Hope Star from Hope, Arkansas on October 3, 1946 · Page 3
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Hope Star from Hope, Arkansas · Page 3

Hope, Arkansas
Issue Date:
Thursday, October 3, 1946
Page 3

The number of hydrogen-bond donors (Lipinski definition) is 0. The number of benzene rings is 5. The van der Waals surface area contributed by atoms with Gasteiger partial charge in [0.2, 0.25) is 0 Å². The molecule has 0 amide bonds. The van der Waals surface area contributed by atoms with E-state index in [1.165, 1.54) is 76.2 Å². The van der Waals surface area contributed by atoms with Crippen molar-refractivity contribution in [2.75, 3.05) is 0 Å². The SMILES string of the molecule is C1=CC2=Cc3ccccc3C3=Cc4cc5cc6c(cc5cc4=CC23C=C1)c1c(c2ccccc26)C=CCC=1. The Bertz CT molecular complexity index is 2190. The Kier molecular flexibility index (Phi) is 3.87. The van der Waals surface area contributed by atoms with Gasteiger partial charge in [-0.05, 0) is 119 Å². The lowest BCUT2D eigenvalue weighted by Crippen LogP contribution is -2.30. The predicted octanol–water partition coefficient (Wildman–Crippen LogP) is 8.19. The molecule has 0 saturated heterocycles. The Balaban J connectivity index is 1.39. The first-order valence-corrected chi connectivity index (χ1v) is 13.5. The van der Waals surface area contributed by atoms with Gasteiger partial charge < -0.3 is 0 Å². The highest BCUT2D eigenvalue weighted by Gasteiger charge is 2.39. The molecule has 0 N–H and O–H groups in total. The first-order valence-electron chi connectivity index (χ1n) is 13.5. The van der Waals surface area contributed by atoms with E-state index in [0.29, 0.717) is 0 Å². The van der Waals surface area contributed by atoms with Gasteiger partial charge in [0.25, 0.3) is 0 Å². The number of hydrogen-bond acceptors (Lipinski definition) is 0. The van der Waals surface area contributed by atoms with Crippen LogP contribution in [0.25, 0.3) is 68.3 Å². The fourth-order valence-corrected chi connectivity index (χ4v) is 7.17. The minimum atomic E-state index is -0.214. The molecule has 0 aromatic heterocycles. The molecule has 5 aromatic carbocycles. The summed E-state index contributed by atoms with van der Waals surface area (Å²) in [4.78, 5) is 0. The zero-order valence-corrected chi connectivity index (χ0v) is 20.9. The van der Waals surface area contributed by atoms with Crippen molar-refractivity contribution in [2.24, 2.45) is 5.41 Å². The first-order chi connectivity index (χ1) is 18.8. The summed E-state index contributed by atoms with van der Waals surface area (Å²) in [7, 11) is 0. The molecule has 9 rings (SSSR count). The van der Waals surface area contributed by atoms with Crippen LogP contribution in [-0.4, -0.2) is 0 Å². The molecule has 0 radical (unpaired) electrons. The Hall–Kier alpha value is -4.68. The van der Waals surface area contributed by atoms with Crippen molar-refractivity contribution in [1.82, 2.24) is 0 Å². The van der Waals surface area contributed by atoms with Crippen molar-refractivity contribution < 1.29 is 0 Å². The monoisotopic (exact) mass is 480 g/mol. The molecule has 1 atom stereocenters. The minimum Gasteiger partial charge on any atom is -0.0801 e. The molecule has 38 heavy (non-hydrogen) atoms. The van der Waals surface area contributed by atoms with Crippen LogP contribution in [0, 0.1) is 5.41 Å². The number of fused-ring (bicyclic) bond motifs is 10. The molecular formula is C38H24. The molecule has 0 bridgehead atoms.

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*$itdfeiMllitttii<Mm^^ ** "«- ;« '*• ^ 7 * •«• ^ <^™ -^ »^ -^ w ~5c.~nr^3?7 rt. <n> .* s T A v n, H o i* E A R K A N s A TlttmJay, OcIoLer 3, f\ Plane Crash from Page One Th^ big plane, a Skymaster. shiashed* irttd a hillside 10 miles from 'Hatmpn .field at Stephenville, where H'had refueled because the v Qandfer airport was closed iit with rain and fog; The ceiling at Har- inon field was- 5.000 ieet and visibility 10 miles. The coast-guard dispatched n B47 and a helicopter, .irom Argentia Itffldn the helicopter was expected *to reach the scene early this afternoon. . There haVe been three 27-victim plane, crashes in American commercial aviation.. In addition to ithe jSabina crash, other such -"crashes involved an American Air- A l "lines plane at San Diego,. Calif.. /*fMarch?3, 1946, and a non-scheduled /*Vlkin^ n Airline plunge near Rich- s^moad, Va., last May 16. £-•* -The special assistant to the conv ijtmandihg general for search and /j "rescue of the Atlantic division of f 'ith6,. Air ..Transport Command re-. '•^pdtited at Fort To'.ten, N. V., thai ', paratroopers- from the 18th Air . t Traiisport Command at Presque ' •ilsle^'Me.. and Goose Bay, Labra- ~dor>s were speeding to Haimqn •lieid, Stephenville, to take part in the ; ;search - and necesrary rescue ., Low. ceilings and rain are prevailing neat the scene of the wreck the coast guard said. •Persons' : aboard '-. the plane we're eight crew members, ittehrding a stewardess, and 31 passengers. * In a mfessape to the coast.guard. the North Atlantic ocean patrol : commander . saiff: •• : Army aif searchers' -report that the possibility of , survjvors are doubtful: Rescue "pSttie's ' on foot may reach the scene in four to ;eight hours." Nineteen . of 'the passengers were booked for Frankfort, Germany; nine from New York to Berlin, and three from. New York 10 Am- sterdam, Holland. ' Cr.c\v s Capt. William Westerfield, pilot; Robert B. Lehr, copilot; John Tlerney, Navigation officer; Jerome Lewis, navigation officer; Jahies M. Barry, radio officer; Mart Stelar, flight engineer; Hebert Kwing, purser; Margaret Burleigh. hostess; George . MacCall, extra crew member deadheading to Gander. Passengers: Bound to Amsterdam, John Snel. 121 Highcliff. San Gabriel. Calif; Otto Stern. 12 .East 86th St.. New Yoi-k City; Albert B. Ritts, 297 Wellington Ave.. New Rochelle.. N. Y. ^ Bound to Frankfurt, Germany: Ethel Agnes Mission 2701 East Douglas, Wichita. Kan.; Harriet Vahoten, 2215 Lee Ave., Yonkers, N. Y.; Janice Vahoten, same address (infant): Joseph Pevcv, :?34 Club Drive, Woodmero, -N. Y., John Simmons, ^304 Stewart Ave.. Richmond, Va.; Claire /'.anc, South Seattle, Wash.; Rudolph Zane. same address; William Lotze, 233 North Sbark St.. Burbank. ' Cal.: Ludwig Valk. 356 Main street, Mat- teawan, N. Y.; Benjamin R. Alpert, 100 West 58th 3t.. New York City: Helen Kay Downing. Thompson, Ga.: Laurie Downing, same address: Barbara Kay Downing. same address (infant): Alva J. Mat-leys 210 Kiehno. Long Beach, Cal. "Dorothy McCormick, Box! 272, Lebanon. Mo.; Frank Schmidt, 6339 8th Ave.. Kenosha. Wis.; Ruth Schmidt, same address; Rudolph M. Goett, 28 Strand. New Castle, Del.: Alda B. Stabler, 504 South Tuckahoe St.. Bcllwood, Pa. Bound to Berlin: Virginia Bellanger. Kingston, N. J.: -Carolvn Ciawford, 279 Station Hospital APO 75, N. Y.: Margot Crawford. same address, 3-months-old child; Edward Steuber, 491 East ISoth St..,Bronx, N. Y.: Vera Hines, 4429 38th St., North Arlington, Va.; Lucy Jane Hawkins, Marion, Mass.; Elizabeth Hawkins, same address; Mary Jane Merrill. 513 North Franklin, Farmington, Md.; Horace Eastman Thompson, 20 South 12 St., Philadelphia. Japs Reported Continued from Page One tery-shvoucled industrial project operated during the closing .[months of the war in a mountain vnstrtess near the northern Korean .-.coastal, city of Konait. It was near here that Japan's urnium supply was said to exist. lu a cave in a mountain near Konan men worked, raced against time, in final assembly of Genzi BaKudan. Japan's name for the atomic bomb. He (Capt. Wakasbayashi) salt! preprations for the test of the bpmb were underway on Axis. 10, 1945,. four days after an atomic homo burst over Hiroshima and five days before ihe Japanese surrender. Before dawn on Aug. 12 a robot launch chugged through the ships at anchor and beached itself on the islet. Its passenger was Genzai Bakudan. Observers were 20 miles away. The moment the sun peeped over the sea there was a burst of light at the anchorage, blinding xhe obsurvei'3. who' 'wore welders' glasses. The ball of xirc was osti- mated to be 1.100 yards in diameter. A multicolored cloud of vapors boiled toward the heavens, then mushroomed into ihe stratosphere." Sncll said the Japanese officer told htm the bomb was as cataclysmic as those dropped on Hiroshima and Nagasaki. Before the weapon could be mounted on Kamikaze planes ^or use .:u;ainst any attempted landing by -;he Americans, the Russians i cached Konan and the project was destroyed. Snell said the officer told him the Japanese had started work on the atomic bomb project in 1938 and in 1940 they constructed one of the largest cyclotrons in the world.' o Instead of laying eggs like most I fish, the roseflsh of Canada bring forth their young .alive. Bqruch Firm Continued irom Page One errors repeated by means of repub- llcation of your letter to vhe president in a pamphlet which you informed us was to be issxied by a group which is backing your position and which you say is :'or wide publication, Yours is a responsibility for impairing the support of the American proposals which you frankly approved once your -misunderstandings had been corrected, You have disappointed me sorely. Your reluctance publicly xo correct your mistakes tends xo confusion and mistrust. Certainly confidence and faith cannot be achieved by misstatemcnts of :"act. That method only acids to dissension." This plan, he said, would insure that the Ruhr could never become the arsenal of Germany or the arsenal of Europe." With this remark. Byrnes was answering French :"oars about the Ruhr and advancing .'i program different from the French one ior internationilizing the ai-oa. llm occupation nf Germany should be continued, he said, until disarmament and ..iemiliiari/atiori is accepted by whatever German government emerges. And, he reiterated, oo long as thcr is an occupation army in Germany, the armed forces of the United States will be in the army of occupation." Infantrymen, however, are not enough to safeguard the situation as Germany restores her industries, Byrnes declared." To keep watch over war potential in this industrial age, engineers are more important than infantry. Engineers can detect at an early stage any effort upon the part of. a manufacturer of motorcars to convert n;s machinery to the manufacture of tanks or other .weapons of war. Engineers can 'probe,the mysteries of a chemical NEW YORK COTTON New York, Oct. 3 —M—Cotton futures reached new .season highs, in heavy early dealings today but lost must ot trie gains later under pressure of commission house pro- lit taking. Some selling was also inspired by easiness in outside markets. Mill buying against textile orders svas again a feature .of trading with prices at one time showing gains of as much as $1.90 •i bale. Private cotton reports were unfavorable. The October 1940 delivery was under pressure of hq- lidation following issuance of 33 additional transferrable notices. Late afternoon prices were 55 cents a bale lowe to 40 cents a oale higher. Oct. 39.10 Dec. 38.74, Mch. 38.34. MCW lows for the day were touched in closing cotton futures trading as increased hedge selling ind profit tailing niet .indifferent rude, dfinand. Futures closed 30 cents to $1.40 i bale lower. Oct high 89.28 — low 39.00 — last 38.78N of taa Dec high 38.95 — losv 38.53 — last 38.53-!) off 13-15 Mch high 38.56 — low 38.15 — last 38.15 off 17 May high 38.03 — low 37.05 — last 37.65 off 13 Jly high 37.34 — low 36.85 — last 3G.85-00 off 6-11 Oct high 33.82 — low 33.28 — last : or the Family at' Reph'tins Children's Ladies Heavy chenille robes that are warm and comfy. Colors are blue, rose, wine and aqua. Sizes 12 to 20 Warm outing sleepers for the kiddies on the cold winter nights. Sizes 2 to 8. Ladies Ribbed a Ladies' Warm Qii;fi : hg Gowns Good quality outing gowns that are extra' brig;, and belted. A complete range of sizes. Children's Ribbed 39c «B? & \* Children's Cotton-Panties In tea rose and white. % Wool Blankets , Size 72x90. In beautiful pastel shades, . and satin binding. Buy yours now and : save at RepHan's. Quilting Gotfon Rolls 2 1 /2f pounds 1 each; Size 72x90. MEN'S ALL LEATHER Bleached Cottori Rolls 89c Boys' Plaid j- r Coftori Remnant Get the boy one of these fine warm jackets for winter. Ideal for school wear, Sizes 4 to 16. Double breasted and belted styles. 2 pounds Men's Sanforized Children's Hi-Top Shoes In white, black and brown. Sizes up to 3. 2.98 and 3.98 Heavy duty pants and shirts. Well tailored and sanforized shrunk. Pants 3.69 Shirts 3.34 Cotton Pants Sanforized for extra wear and tear. Buy several pair of these for their school wear. Sizes 6 to 16. 1. REP "The Friendly Store' Plain toe work shoes with retan uppers, full leather middle soles and cornpo out soles. At this special price. Only Sizes 6 to 12 33.35 of 13 Middling spot M.50N oft 2« N'tiorriinal. NEW ORLEANS COTTON New Orleans, Oct. .1 —(/V)—After making new highs for the season in early trading hero today, cotton futures declined under profit- inking. Closing prices were an ensv 30 cents to $1.65 a bale lower " --;, 1 high 38.92 - low 38.83 - close ou.u 1 hi Dec high 38.92 — low 38.50 — close 39.5(5 Mch high 38.50 — low 38.06 — close 38.00-14 May high 38.10 — low 37.07 — close 37.70 Jly high 37.2-1 30.33-714 low 30.03 — close ST LOUIS LIVESTOCK com- in. oo-ia. oo; 13.50-14.00: nnd cutters steady and . 11.00-13.00. choice vealcrs 40 hlRher t«t -H**,' Oct. National Stockyards, 111., ____ — (<P)— Hogs, 400; market mostly steady: medium to choice alniiKh tcr barrows and Kilts, sows nnd 1(1.20 ceilings; boars 14.50- feeclir.g pigs scarce; few good under 140 Ibs 20.00. Cnttle, 1,800; calves, 1,200; opening trade i-nlher slow' but generally steady; few medium heifers ntid stacs 1C. 20; mixed yearlings 12,',iO- mon to low medium medium to good cows common and medium beef cow? 0.00-12.50; canners 0.50-8.50; bulls fully fairly active; good 40; medium lo good )ice vealers 40 hU'.l. ceiling; medium and good quotable nl 13.50-18.75; nominal range I slaughter Steers 10.50-20.15; slaughter heifers 9.50-20.15; stockor and feeder sters 10.00-18.00. Sheep 2,500; market opening active to shippers and city butchers; lambs 50 to mostly 75 higher: about llnec docks good and choico lambs 18.75-10.50 ; other not estate llshed. STAft, If0r»(!, ARkAHf, AS 'NIGHT CASABLANCA" FRIDAY - SATURDAY plant. Infantry soldiers cannot." Should any "such situation arise, he said, a' report would be made immediately lo the control corn- mission. The commission, in turn, would demand of the German government that the plants be closed. If the government does :io'. com- nly. the Allied representatives in 24 hours should order the necessary forces to enforce compliance." ne said me Allied representatives . should have vailable, in such an instance, bombers from any of the jaig four nations. Byrnes recalled 'chat Georges Clemenccau, after the last war, attempted to obtain guarantees from the other Allies for help to France if Germany should invade again, .but said Woodrow Wilson was unable to get ihe American people to join in the guarantee. Tins time, the American people propose not to wait until France is again invaded. They offer now to join with France, Britain and 'the Soviet Union to see to it that Germany does not and cannot invaded France," Byrnes said. Britain and .France have agreed to the principle of the proposed treaty, Byrnes said, adding: I hope "very much that the Soviet Union, which thus iar has regarded the treaty as unacceptable o.' nirtncr examination and study find it possible to join with us .10 prevent Germany :crom becoming a menace to the peace of Europe." , , I Turning' to the question of the form of'the next German government, Byrnes said: We want to give encouragement to the peaceful democratic 'forces of Germany. We cannot do this unless we give them a chance to govern themselves, democratically." Byrnes reiterated a statement he made last week —that American foreign policy has not changed under President Truman. The president has recently made known to the world in the most convincing manner possible that the foreign policy which was started by President Roosevelt, and which has been consistently followed by President Truman, will continue to be the policy of the American government," he said. Because that policy is supported by Republicans as well as Democrats, it gives assurance to the world that it is our American pol- cy and will be adhered to, .regard- .ess of which political party is in power." As right for a ride as for a rhumba, Fiestas will fit into youi entire cycle of activitie*. Platforrned, pij 3n t and pretty on your feet. In RED Only Sizes 5 to 9 - AA to B "Where Gpod Shoes Are Fitted Correctly" S FAMILY SHOE 101 E. 2nd St. Phone 1100 CM AS.- A. HAYNES Visit 1 our store for the best fall buys. We have everything the family needs for the cold days ahead. Come in today. vs&MXrm *MI MM 100% Virgin Wool. Sire 72x90. Satin binding — Colors are white, cedar, Rose Dust/ Canary, Blue and Green. 5% wool, In plaids. You'll want this nice double blanket for winter. 2B8G H1TS2- IT'S R PEPPERELL Size 70x90 Size 36V.50. In Blue and Pink cr%r?V^i A i nj inV"*LJ ; A-Cc° SPECIAL PURGHASE COLORS: GREEN, NAVY, WINE, AND BROWN 80% Wool . . . 20% Rayon Ideal for Suits, Skirts and Jackets Boys Winter Metis Leather Long Sleeves, Ankle Length. Sizes 6 to 16 Color: Ecru Just the glove for this cool weather. Social mid P ersona I fttge THM** Phone 748 Betwwn 0 «. m. and 4 p. ir>. Coming and Going MIKR Betty , fiobins. Miss Pef'n.V McNeil, Miss Owyn Kvnns iinrl Mr. Jolin A. Hudson \vlll arrive l''i idny night from tlic University of ArkcuiKiis. Fuyotleville, lo v'petid ilic wci'k ond with relatives lien: and in Emmet. Mr. and Mrs. Liiobcrl Bower of Knloi|.;h. North Carolina who arc visiting relatives here mid in Camden .spent Tuesday and Wednesday with Mrs. Bower's parents, Mr; and Mrs. Joseph R. Heard. Mr. and Mrs. V. P. Williams of Alliinlti, Ciii.. are in town for sovornl days visiting relatives and friends. Mrs. Williams is the for- her Gladys Russell, claujjhler of Frank Hussell. Mr. Williams from 1920 to inii8 was with the local office staff c.f the Frisco railway. He is now a dispatcher for the Seaboard Airline railway at Atlanta. The Doctor Says: BY WILLIAM A, O'BRIEN, M.D. Written for NEA Service Expeclmit mothers with tuberculosis do best if attention is cused upon their tuberculosis 01 oycanaore »»PERCY MARKS © by Percy Murks: Distributed by NEA Service, Inc. Author o! "The Plastic Age" "A free Grown Straight" Etc. THE STOHV: Gayle, daughter of be fair to Bruce." a college professor, has just be-1 "Fair to him?" she asked, come engaged to handsome Bruce fused. "Am I being unfair?" Bnrllcll. famous athlete and scion —— of wealth. Visiting his home and "Hruce. Gayle. has always had Hospital Notes Friends (if Allen While will regret lo learn that he is ill at Julia Chester hospital. Births Mr. and Mrs. A. D. Middlebrooks Jr. announce the arrival of a daugh-' Wednesday, October 2 at Juna lor, Sharon Dawn who arrived Chester Hospital. QUICK TRIP NECESSARY Lafayette, Ind., Oct. 3 —W>> — William I.i. O'Brien, Jr.. of Evansville. Ind., a student at Purdue Uni- veisitv, answered the telephone sleepily in G a.m., listened, then spr.-mg into action. Evansville wns '200 miles awiy. Hus and train connections ware not good enough and time was an important element. Quickly he lettered a sign and rushed to the highway. The sign said: Help me beat the stork." Hu did, by 70 minutes. It was a girl. If Stomach Gas or fcour Food Taste Robs You of Sleep Here's How You May Help, • Whether You Eat 500 Pounds or 2000 Pounds of Food In a Year everything, and the money "isn't on-i You can't feel cheerful, be happy and I I l*n I V t'fUjnflU E.-1 I . 1 *•! Ilrt K .1 in* ' 4 I ,„,,,.. nlnn»-i «>J.1 I If ...-.._ . i _•_ . . r**J »«i* This Old Treatment Often Brings Happy Relief Mnny sufferers relieve nnepfinK bncknehe quickly, onct tK'.v discover that tlic real cause of their trouble may be tired kidneys. The kidneys nre Nature's chief wnyof tak- inn the exct'ss uculsnml waste outof the blood. U'ney help most people pass ahout 3 pintr* a day. When disorder of kidney function permits poisonous matter to remain in your tlood, it may cause nrifc:;:In^ backacho, rlieuniatic Unius, ICL' imlus, luss of pep ami energy. i;i't- lini; up futility, awolliiiK, puillness umli-r the i-yes, huadaohea nnd tliulness, Fraiuenl or bi-anty IURS.IICCS with umurlint; and lurniiiK .sumetinieg nhows there is soinethintj wrong \vilh your kidneys or bladder. Don't wait! Ask your drueelat for Doan's Pills, a Etimulnnt diuretic, used successfully by millions for over 40 years. Doan's cive happy relief and will help the 15 miles o£ Kitiuey tuljes (lush out poisonous watUe from your bluuil. Get Doan'a PilU, found not upon ihclr pregnancy, for Ihe presence of pregnancy does nol Interfere with the active treatment of tuberculosis. Dr. Hjalrnar Forssncr studied the outcome ol tuberculosis in a group of piecnant and non - pregnant women (if the working class in Stockholm. All the cases of tuberculoss were treated in the same way. and the women patients had approximately the same background and environment. Dr. Forssncr learned that there was not a great deal of difference in the outcome, of treatment of pregnant, as compared with nrn- picgnnnt, tuberculosis nationts. Other studies in this country bear out this conclusion, and they constitute the basis c.f the modern treatment of tuberculous pregnant women. T a. Strides Early Almost all organs and of the body undergo pregnancy. The chest changes in shape due to pressure within the abdomen, but most of the flare- 1 ups of tuberculosis in pregnant wt>men occur in the earlier months of pregnancy, when there is little change in the shape r.f the chest. As soon as tuberculosis is discovered in a pregnant woman, active treatment should be started. Nothing should be done to the pregnancy .vhirh will interfere with the trcai- ment. As the chance of infecting the child before birth is not great, no special precautions are indicated during the pregnancy period. II is a universal rule that the children of tuberculous mothers should be taken from them at birth, to avoid port-birth exposure. An X-ray of the chest might well oe part of the routine examination during prenatal care, and additional X-ray examinations are advisable if any suspicious signs or symptoms develop. Post-Birth Treatment Alter ihe birth of the baby. if tuberculosis is still present, ' treatment should be continued for at least six months. Delivery is not a difficult problem with the averap.e patient, unless she has a large amount of air in her chest. As tuberculosis is more and more brought under ccntrol, fewer cases of this disease in pregnant women are encountered. The old idea that all pregnant women with | parents for the first time, she is frightened by the splendor in shich 1 tirely responsible, lie Inisn'l been I sleep well, If^ourYtomiiclfFs nTways ut>" they live. An elaborate ball is giv-I taught to deny himself anything. ' set " As age advances the "old ntomnch'' en and Rarl is entranced with her Now you want to deny him every- nppearnncs. Gayle" has promised to. thing all at once, llow would you old Mr. I like to be forced to make such'nn asks I adjustment? H would be ten limos spend some time rJiirtlott in the morning and the maid to waken her early so not lo keep him waiting. as, the adjustment you would have In make is you became the mistress — i of Sycamore lomorrc w. No, mv Thb next i-.-arnliiK Gayle found'dear. I won't make Bruce suffer Mr. Bartlelt waiting for her in the .for my mistakes. I admit lo you 1 IT*! . J_JH1 LILll WlllllMJL^ IV^I 1IVJ1 111 UlU i sunken gaidons. He was in his wheelchair silting under a striped umbrella, a table with the bell on it was at his side. Miss Wallace was seated under another umbrella perhaps twenty yards away. Slie srniled.iii Gayle as she passed, and Gaylc waved a greeting in return. Without preliminary talk she bad have ones, been made mistakes, very Bruce should never' _ brought up to relv on wealth . .. tirely, but Hint's the way he was brought up. I think hn ought to have the hruse. and he can't rnaiii- needs more help. The reason Is this Everytlmc food enters tlie stomach a vital gastric Juice must, How normally to break-up certain food particles; else the food may ferment. Sour food, acid Indigestion and ens frequently cause a mor- )>ld, touchy, fretful, peevish, nervous | condition, loss of appetite, underweight. restless sleep, weakness. To got renl relief you must Increase the now of this vital Rastrlc Julco. Medical authorities, In Independent laboratory tests on human stomachs, have by positive proof shown thnt iiSS Tonic Is amazingly effective In increasing this now when It Is too little or scanty due to a non-organic stomach disturbance . . .. .,, — - ~ This Is due to the SSS Tonic formula tain it without an allowance. I'll I which contains very special and potent tell you this much for --....-..— . fort. Nothing will bo left lo coni- hirn bent and kissed Mr. Barllclt. Then ° utl .'J8 nt at mv death. He will gel she stood back and looked at him. | j l all eventually, but my wife is my "Aren't you much belter than beneficiary, and she is a verv V Your color's slr °"«-, healthy woman. She will y. ^oui co.101 s. prohi , bly livc nntohcr | Wunly . n v ,, .... , ,, ., ' .. , 'or thirty years." He smiled almost Yes I am. He motioned to sadly. 'There's going to be a war nd function* i w "* cr chair beside-him. "Sit I in Europe, 'and if we get into it. "hinecs in ld ° Wn ' TIm H , lad Im S0 Wel1 ' J 36 '" wil1 absorb the great fortunes ;.,,,?^. £ cause •! want to la k to you, and i like fire flaming across a prairie. Mens Percale Stripes Mens Winter Weight, Ankle Length UNION SOilS Size 36 to -46, long sleeve 1.; CHILDREN S COATS ALL WOOL — Sizes 5 to 16 -— NEW FALL. COLORS 12.95 OP LADIES' SLACKS In rayon Calvery Twill. All sizes and colors. Ladies In plain color rayons Boys' Wool MAKINAW COATS In teal blue and brown. Sizes 6, 8, 10. Double breasted, all round belt. 3 Pound 7.95 Chas. A Haynes Co. Second & Main irj&tijl s3jijv;*t&t,(t. •1. This cute two piece suit comes in blnck and white shepard check. Ideal for trie cool days ahead. Sixes 9 lo 15 .00 We Give and Redeem Eagle Stamps Geo. W. Robison & Co, Hope The Leading Dept. Store Nashville tubc'i culosis did badly is no longer true, for Hood results'follow the active treatment of the disease. couldn't very well if I were having one c.f my bad days. I've done little but think about you since yesterday morning." "Somehow I know they Wr.re nice, thoughts," ; said Gayle. I "Nice indirectly, because I wouldn't have been thinking them if I hadn't loved you at first sight." He paused and studied her gravelv. "Tell me: you dislike my wealth very much, don't you?" "Yes." Gayle answered without hesitation. I disliked it before I came in contact with il, and now I dislike it more than ever." "I thought so. You said yesterday that 'the grandeur frightened nctlvntliiK HiRrccllents. Also, ass Tonic helps build-up non- orgnnlc, weak, wntcry blood In nutritional uncmta—so with a good flow of this gastric dlcestive juice, plus rich red- blood you should cat better, sleep better, feel better, work better, play better. Avoid punishing yoxirself with over- ctosbs of sodp, nnd other alkallzers to counteract gas and bloating when what you so dearly need Is SSS Tonic to help you digest food for body strength and repair. Don't wait! Join the host of ; across a prairie. I happy people SSS Tonic has helped. will have a caner- Sl'Il'SP 5 ° r bot t'es sold. Get a bottle of .. . C1 . . SSR TV^nl** ffnrvi ifmtTi »4i You and Bruce ous income, 1 but you won't be" rich. Doesn't that satisfy you?" "It has to if I want Bart, and I do want him." She smiled at him and her cheeks grew pink. Wallace drew near. "I'm terribly sorry. Miss Kent." she said apologetically, "but I'v-o given him 15 minutes more than Ihe doctor said he could have." Gayle stood up at once. "Oh. do you think it's been bad for him?" "Probably, but I think he's entitled lo do something that's bad for him once in n while." "There." said Mr. Barllett, " do you sec why I adore my nurse?" "I do, indeed. I can't tell you SSS Tonic from your drug store today. SSS Tonic helps Build Sturdy Health. you. Will you lell me why you dis- what this talk 'has- me;>nt- like it so much?" jMr. Bartlett. I'll never be "Gladly. I've always wanted a to11 you." life like my mother's, Mr. Barllstt. We're a very happy family, -and I suppose I've wanted things to stay the same. I held Bart off for a long time because of your money. It seemed to me it would start us where most people want to end — and I didn't see what could come in between." | "I see what you mean, of course.' "Father was getting only a thousand a year when he was married. And he and mother have worked I hard — they've worked together —' able to "You -don't have lo. H's meant even more lo me/-" (To Be Continued) •o- lo have a home, and it something; it means nearly everything in world." means pretty the QUESTION: Is it harmful people who are nol diabetic to use saccharin for sweetening? ANSWER: No. Saccharin is In her eagerness Gayle leansd i closer to him. "Mr. Barllett," she 'or i pleaded, her voice light with her urgency, "you can do something. I never dreamed I'd dare to ask chemical which imparts a sweet taste to food, and, used in moderation, it is not harmful. BEWARE OF WORMS Medical reports revenl that an amazing number of children and adults arc victims nf I'in-Wornis. Watch for the warning signs, especially the embarrassing, nacrclng rectal itch. Aftrr centuries of Pin-Worm distress a really efleutive way to deal with them has lioon established throueh JAVNE'S P-W the now Pin-Worm treatment developed m the laboratories of Dr. D. Joyno & Son. The small, casy-to-take P-W tablets uivo satisfaction or your money hack. So why taki! chances on Pin-Worms 1 If you sus- licct this uir y infection, ask your drugnist for P-W and follow the directions U'R easy to remember: P-W for Pin-Worms I you, but you're making it so easy. Bart said you were goin us a house in Westchester lo give County for a wedding present. Please, don't. Lot us live in an apartment like other young couples. And don't go on giving Bart that big allowace. Let us live on what he earns." "You don'l know what you're asking, my dear," he said at last. You have no idea at all. And that brings to the things I planned to tell you. You've got to make up your mind lo be a rich man's wife. If you're going to marry Bruce — and you must if you don't want to finish off mv wretched old heart — if you marry him, you've got to be ready to accept the obligates lhal wealth brings — yes and the deprivations too. You can't have the satisfaction of building from Ihe ground up the way your parents did. And this is what 1 really wanted to say—you must RHYTHM STEP U A way with suede .. . styles it with dressmaker details. . . make flattery a gentle art. And makes walking a new thrill wlm Invisible Khytlmi Treads llial cushion the foot at 1, i, 3, strain points, better tec them early. un» my TALBOT'S 'WE OUTFIT THE FAMILY' Doei Yew Bach Gel Tired? A SPENCER will relieve back* fatigue—give you restful posture. MRS. RUTH DOZIER 216 S. Hervey Phone 942-J Dailey Circus Corning to Hope Nov. 4 Dailey Brothers Circus will come o Hope for one day, November 4. ircus officials announced, and will ie located oit Cornpton's field, w^st if Hope on old Highway 67, beyond 'aislcy school. The 215 - car railroad circus play- id her two years ago but is report cd to be considerably larger this fear. The circus will bring to Hope 2 elephants, many head p'f 'trained horses, dozens of wild animals. •— o- - •Cotton Sold fro r 40c Per Pound Here Today Cotton grown, on the Foster farm, south of Hope, was sold at 40 cents per pound in Hope this morning Delieved to be the highest price paid here in 26 years. The cotton was purchased by Henry Watkins and son, local buyers, •o- Fall is here... —And mighty good company to keep when the fall winds begin to blow. Smart all - wool suit with matching topper. In Gray Chalk Stripe or Aqua Gabardine. Sizes 9 - 15. .95 Each and .oo Each LADIES' J Faff Woolens Singing Program at Unity Baptist Church Sunday A singing program will be held at Unity Baptist Church Sunday at 2 p. m., L. H. Mitchell announced today. The public is invited. HUNGRY CALF lUissellvillc, Ark., Oct. 3 —-M 3 )— The value of Farmer Elinor Henderson's calf took n sudden :330 rise —too sudden for its own good. Henderson put his wallet containing $80 on a bush when he started to mow a meadow. When he returned, the wallet was gone. A friend suggested the possible culprit. Henderson killed the calf and found 'his $80, only slightly chewed. In 1945, Americans had more eggs, dairy products, citrus fruits and vegetables per person than ever before. For You Who Sew Your Own.. Brisk cool weather steps up our desire .for smart wool sport suits, coats and dresses. Now's the time to start your new fall wardrobe. We've yards and yards of those wonderful soft wools you dream about in colors you yearn for. ALL VIRGIN • SOLIDS • STRIPES 2.98 to 5.98 yd. ALSO JERSEY In Beautiful Floral Designs 1.49 yd. "We Give and Redeem Eagle Stamps" Geo. W. Robison & Co. HOPE NASHVILLE • PLAIDS